Progressive Seder Plate

A Joyful Struggle

Avigayil Halpern

I have always struggled at my family’s Passover Seders. My difficulties have not been emotional or spiritual, religious or psychological. My troubles have been purely physical; every year, I wrestle with the giant stack of haggadot next to my plate, which seems intent on toppling over. I spread the books around me, trying to follow my family’s traditional Seder in five or more disparate texts, a linguistic comment here, a poem there.

Death of Ruth Fredman Cernea, cultural anthropologist of Jews in Myanmar and Washington, DC

March 31, 2009

Ruth Fredman Cernea said, "Jewish humor is not silly, but it is absurd absurdity. It is the opposite of deep seriousness."

Magda Altman Schaloum

Holocaust survivor Magda Altman Schaloum speaks out on behalf of all Holocaust survivors and their families. Born and raised in Hungary, she endured acts of antisemitism throughout her childhood, and in 1944 and 1945 Magda was sent to several concentration camps. She lost both her parents and her brother. Magda met her husband, Isaac Schaloum, in a Displaced Persons Camp in Germany. Isaac was from Salonika, Greece. They emigrated to Seattle in 1950, where Isaac became a tailor and businessman, and they raised three children. Although of Hungarian descent, Magda became an active and beloved member of Seattle’s Sephardic community. She volunteers for many Jewish organizations, including the Washington State Holocaust Education Resource Center, and continues to bear witness to the horrors of hatred and antisemitism.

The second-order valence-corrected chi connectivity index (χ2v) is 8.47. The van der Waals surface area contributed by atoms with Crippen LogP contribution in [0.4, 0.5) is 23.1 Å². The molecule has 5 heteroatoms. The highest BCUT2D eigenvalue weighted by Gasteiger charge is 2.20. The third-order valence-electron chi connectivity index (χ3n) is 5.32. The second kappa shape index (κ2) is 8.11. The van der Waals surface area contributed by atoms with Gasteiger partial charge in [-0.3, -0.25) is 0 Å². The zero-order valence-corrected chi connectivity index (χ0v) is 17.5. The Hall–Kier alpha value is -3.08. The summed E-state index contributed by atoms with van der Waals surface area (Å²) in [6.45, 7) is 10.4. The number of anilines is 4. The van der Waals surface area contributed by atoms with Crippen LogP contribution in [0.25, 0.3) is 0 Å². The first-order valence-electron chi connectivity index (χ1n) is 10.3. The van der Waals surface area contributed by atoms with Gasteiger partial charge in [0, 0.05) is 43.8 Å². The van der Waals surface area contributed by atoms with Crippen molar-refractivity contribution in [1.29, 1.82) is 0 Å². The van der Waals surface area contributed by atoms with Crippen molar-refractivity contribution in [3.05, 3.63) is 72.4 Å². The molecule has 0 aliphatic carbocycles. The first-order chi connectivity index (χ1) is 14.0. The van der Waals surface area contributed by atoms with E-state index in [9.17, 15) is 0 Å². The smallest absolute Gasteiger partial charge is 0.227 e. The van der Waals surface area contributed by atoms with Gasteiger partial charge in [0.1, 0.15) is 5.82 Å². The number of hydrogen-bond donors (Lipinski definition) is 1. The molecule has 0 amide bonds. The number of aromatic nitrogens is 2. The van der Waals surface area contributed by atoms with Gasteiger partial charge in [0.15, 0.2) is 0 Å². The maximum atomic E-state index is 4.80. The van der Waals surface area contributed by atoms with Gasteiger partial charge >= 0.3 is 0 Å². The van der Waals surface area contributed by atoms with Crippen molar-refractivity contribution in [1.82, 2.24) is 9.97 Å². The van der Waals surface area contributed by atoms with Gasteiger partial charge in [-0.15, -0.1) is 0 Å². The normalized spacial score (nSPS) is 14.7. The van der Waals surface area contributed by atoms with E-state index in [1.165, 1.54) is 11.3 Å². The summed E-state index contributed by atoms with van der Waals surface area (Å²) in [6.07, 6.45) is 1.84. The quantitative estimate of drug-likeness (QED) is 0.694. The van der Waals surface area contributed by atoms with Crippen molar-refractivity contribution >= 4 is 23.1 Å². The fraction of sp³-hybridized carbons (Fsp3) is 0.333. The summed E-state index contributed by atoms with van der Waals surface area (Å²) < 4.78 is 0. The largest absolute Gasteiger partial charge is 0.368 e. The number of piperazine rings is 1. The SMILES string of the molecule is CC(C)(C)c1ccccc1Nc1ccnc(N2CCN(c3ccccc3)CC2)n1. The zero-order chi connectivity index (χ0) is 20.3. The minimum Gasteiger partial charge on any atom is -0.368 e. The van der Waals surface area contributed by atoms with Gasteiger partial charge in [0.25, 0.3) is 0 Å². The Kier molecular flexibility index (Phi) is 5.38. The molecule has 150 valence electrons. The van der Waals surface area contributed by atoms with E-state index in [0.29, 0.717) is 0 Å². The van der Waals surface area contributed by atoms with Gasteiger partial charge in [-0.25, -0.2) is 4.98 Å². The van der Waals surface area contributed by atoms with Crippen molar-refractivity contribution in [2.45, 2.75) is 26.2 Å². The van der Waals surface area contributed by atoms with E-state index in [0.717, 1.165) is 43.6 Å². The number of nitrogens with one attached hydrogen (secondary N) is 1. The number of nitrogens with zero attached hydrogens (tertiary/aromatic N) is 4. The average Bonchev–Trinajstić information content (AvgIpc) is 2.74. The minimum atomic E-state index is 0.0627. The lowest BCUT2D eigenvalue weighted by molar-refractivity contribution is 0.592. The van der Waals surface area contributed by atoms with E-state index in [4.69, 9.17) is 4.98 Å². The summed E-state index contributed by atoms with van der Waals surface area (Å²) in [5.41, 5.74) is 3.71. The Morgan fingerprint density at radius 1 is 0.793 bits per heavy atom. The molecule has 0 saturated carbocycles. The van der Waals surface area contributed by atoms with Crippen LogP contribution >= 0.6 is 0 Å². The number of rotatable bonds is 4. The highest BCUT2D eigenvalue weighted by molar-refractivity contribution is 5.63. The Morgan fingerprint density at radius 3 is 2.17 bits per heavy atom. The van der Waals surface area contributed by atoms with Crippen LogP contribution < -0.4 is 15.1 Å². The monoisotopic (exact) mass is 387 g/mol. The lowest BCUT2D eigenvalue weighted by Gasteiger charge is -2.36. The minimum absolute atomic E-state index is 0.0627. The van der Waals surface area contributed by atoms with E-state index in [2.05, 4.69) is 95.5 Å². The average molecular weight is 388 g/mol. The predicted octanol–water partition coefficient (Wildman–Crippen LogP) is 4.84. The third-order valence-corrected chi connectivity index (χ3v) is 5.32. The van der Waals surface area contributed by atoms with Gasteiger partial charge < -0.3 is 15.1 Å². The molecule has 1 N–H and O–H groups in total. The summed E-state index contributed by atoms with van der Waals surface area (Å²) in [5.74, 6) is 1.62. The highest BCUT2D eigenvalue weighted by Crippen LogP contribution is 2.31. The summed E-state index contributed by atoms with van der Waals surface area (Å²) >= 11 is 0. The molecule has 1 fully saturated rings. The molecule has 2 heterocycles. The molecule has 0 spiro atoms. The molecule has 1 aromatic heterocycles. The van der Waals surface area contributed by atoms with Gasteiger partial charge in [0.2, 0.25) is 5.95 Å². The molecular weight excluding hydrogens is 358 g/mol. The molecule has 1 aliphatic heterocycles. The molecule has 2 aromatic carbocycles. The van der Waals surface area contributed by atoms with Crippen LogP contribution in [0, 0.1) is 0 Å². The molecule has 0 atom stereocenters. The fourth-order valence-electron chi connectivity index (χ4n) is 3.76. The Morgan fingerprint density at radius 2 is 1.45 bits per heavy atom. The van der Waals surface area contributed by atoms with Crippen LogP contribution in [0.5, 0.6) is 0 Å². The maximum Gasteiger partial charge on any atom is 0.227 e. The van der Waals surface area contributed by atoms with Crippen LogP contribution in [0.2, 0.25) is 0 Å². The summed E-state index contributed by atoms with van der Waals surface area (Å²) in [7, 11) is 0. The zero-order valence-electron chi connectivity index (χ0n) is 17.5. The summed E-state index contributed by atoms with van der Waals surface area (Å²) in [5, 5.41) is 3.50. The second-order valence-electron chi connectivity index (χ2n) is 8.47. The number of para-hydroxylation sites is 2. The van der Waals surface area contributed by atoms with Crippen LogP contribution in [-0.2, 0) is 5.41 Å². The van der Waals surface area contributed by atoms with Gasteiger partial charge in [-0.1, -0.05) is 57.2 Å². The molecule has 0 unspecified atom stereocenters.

Singer Shirley Cohen Steinberg records the beloved Passover song “One Morning”

February 23, 1951

Singer Shirley Cohen Steinberg records the beloved Passover song One Morning.

Barbara Dobkin

[T]he needs of Jewish women and girls in both the U.S. and Israel are still not high priorities for our community.

Kim Chernin

[T]he idea of re–writing the Haggadah seemed startling and even blasphemous. Now, 30 years later, this re–writing has itself become part of an emerging Passover tradition.

E.M. Broner

This is a narrative of a community that is not in isolation but reflects the polis of the time.

Esther Broner Seder with Letty Cottin Pogrebin and Martha Ackelsberg

Esther Broner: A Weave of Women

Jordyn Rozensky

Esther Broner, or E.M. as she was known, was a Jewish feminist, prolific author, professor, and pioneer of the feminist  movement. Known for re-imagining traditional Jewish customs and rituals, she co-wrote The Women’s Haggadah, which encouraged women to devise their own version of traditional rituals.